Shaving the tips and tails down on Seths makes sense to me and I can easily imagine it not only for anchors but gondola racks. I hate my gotama tails on gondolas. I'm the only dude with my skis inside.
post #38 of 43
From the k2 message boards.

In response to someone saying something about cutting the tails of his seths

Quote:
Originally Posted by Seth Morrison
Coombs did this to a pair of Vicious he had, so they would fit in the La Grave gondola.
post #39 of 43
Quote:
Originally Posted by MAGGOT View Post
I still really enjoy high speed groomer runs.
This is a key reason why you are comfortable with wider skis on the groomers. I don't think the majority of people really understand what it means to carve a large radius turn on a wide, torsionally stiff board. You can't be going just kinda fast. You have to be going really fast and have the skills to put the board up on edge and keep it there. Those skills aren't easy to come by and are outside the realm of most skiers. It's physically painful on the knees for many to do this for extended periods of time on hard snow.

For a heavier skier the speed demands aren't quite as high so weight can play a huge role in the perception of how the wider skis respond. As a lighter skier myself it really took turning the knobs to 11 before I "got" it.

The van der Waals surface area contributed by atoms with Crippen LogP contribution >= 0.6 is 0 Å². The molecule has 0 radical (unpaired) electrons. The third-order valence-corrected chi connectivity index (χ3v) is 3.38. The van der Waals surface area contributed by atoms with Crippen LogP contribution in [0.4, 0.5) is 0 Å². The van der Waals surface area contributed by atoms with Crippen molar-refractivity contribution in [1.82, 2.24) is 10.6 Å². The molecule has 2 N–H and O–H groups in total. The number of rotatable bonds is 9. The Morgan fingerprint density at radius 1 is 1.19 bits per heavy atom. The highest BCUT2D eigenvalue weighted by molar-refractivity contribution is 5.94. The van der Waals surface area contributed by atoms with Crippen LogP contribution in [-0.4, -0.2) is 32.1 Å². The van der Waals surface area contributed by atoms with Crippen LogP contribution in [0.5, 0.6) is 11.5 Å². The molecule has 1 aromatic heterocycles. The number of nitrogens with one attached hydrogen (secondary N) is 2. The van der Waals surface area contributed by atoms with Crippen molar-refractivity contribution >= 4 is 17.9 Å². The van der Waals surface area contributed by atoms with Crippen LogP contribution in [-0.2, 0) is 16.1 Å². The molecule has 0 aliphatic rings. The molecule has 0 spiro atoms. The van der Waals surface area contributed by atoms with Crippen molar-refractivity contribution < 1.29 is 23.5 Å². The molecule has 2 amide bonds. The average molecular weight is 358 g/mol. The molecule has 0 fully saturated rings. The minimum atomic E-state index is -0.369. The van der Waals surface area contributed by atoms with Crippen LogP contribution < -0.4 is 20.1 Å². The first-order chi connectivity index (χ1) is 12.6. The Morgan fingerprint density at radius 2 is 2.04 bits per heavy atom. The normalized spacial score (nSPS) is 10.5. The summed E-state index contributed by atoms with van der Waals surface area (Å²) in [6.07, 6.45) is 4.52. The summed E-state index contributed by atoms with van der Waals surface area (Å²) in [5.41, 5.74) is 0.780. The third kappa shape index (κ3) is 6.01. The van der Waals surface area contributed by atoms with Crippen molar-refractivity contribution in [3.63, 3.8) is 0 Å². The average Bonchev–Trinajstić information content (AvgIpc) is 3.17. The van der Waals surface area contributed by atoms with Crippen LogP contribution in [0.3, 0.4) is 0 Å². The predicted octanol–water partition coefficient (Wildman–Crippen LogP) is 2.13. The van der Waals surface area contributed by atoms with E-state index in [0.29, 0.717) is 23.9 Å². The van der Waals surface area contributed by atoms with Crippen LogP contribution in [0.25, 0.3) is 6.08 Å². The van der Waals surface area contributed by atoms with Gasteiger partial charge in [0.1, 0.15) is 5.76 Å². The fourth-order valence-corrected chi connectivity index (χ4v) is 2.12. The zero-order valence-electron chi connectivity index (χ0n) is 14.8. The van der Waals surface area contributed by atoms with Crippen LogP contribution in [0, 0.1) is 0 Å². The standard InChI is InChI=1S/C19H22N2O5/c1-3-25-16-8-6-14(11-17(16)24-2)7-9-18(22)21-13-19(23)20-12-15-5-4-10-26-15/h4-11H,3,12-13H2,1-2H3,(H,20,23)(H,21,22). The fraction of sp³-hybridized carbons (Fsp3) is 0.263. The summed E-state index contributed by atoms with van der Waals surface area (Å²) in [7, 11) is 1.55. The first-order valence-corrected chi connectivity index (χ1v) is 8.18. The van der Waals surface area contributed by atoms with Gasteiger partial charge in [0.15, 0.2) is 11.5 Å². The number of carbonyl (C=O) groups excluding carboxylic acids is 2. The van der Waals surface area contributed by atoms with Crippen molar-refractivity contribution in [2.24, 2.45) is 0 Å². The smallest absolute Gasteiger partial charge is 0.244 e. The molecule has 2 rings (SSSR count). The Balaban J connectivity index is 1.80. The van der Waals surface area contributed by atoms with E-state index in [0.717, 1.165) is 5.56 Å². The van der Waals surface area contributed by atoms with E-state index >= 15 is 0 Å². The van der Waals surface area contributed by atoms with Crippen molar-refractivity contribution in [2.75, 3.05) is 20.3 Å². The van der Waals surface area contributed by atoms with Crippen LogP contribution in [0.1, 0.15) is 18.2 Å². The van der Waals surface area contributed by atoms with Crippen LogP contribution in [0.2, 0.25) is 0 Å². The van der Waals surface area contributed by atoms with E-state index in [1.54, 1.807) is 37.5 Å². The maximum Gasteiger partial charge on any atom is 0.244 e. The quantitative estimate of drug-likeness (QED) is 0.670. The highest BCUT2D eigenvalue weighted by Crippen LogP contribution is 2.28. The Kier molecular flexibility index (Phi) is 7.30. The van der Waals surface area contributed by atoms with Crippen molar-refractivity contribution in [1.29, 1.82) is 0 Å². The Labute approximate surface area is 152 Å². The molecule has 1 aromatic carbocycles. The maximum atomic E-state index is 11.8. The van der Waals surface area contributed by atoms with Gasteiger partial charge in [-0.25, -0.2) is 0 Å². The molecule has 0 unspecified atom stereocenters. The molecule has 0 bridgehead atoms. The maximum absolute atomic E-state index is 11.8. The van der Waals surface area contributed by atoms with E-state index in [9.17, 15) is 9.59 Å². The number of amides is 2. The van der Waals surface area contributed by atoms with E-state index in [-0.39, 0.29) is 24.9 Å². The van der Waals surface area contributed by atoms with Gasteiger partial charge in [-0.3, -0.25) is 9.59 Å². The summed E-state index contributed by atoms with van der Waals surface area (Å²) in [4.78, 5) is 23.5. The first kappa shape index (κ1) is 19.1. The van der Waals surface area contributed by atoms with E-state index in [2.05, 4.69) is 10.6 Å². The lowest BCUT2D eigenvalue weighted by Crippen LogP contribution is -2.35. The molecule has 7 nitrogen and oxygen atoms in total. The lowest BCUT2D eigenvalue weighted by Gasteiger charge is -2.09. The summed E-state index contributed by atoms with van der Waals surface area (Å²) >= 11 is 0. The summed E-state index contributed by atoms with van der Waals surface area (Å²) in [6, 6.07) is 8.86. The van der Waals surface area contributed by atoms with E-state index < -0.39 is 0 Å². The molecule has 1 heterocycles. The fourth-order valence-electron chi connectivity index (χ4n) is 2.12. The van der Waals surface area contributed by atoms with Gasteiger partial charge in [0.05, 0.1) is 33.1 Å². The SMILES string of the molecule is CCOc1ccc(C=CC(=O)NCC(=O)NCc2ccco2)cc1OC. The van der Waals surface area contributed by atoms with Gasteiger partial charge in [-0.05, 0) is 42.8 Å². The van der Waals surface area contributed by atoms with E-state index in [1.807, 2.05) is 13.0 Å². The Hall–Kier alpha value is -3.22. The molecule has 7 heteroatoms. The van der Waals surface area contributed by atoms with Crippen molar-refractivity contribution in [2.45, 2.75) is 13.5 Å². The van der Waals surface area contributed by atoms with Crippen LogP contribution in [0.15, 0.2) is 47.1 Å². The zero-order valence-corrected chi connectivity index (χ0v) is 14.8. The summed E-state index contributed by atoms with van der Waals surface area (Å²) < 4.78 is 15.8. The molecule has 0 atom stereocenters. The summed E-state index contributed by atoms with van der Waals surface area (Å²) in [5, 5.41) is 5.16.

I'm curious as to why the initial poster needs a ski that wide in a length under 160. From a flotation stand point, anyone who doesn't weigh enough to need a 160+ ski probably doesn't need a very wide ski to get up on top of the snow. From a stability stand point, if you are skiing that fast you aren't going to want a shorter board.

I think Maggot is probably a lot closer to the truth in suggesting a ski that is easier to ski in deep stuff not just more float. From my experience a lighter skier that wants a wider ski for easier skiing in the deep stuff usually wants a softer ski that will actually bend at speeds they tend to be at.

Just my .02
post #40 of 43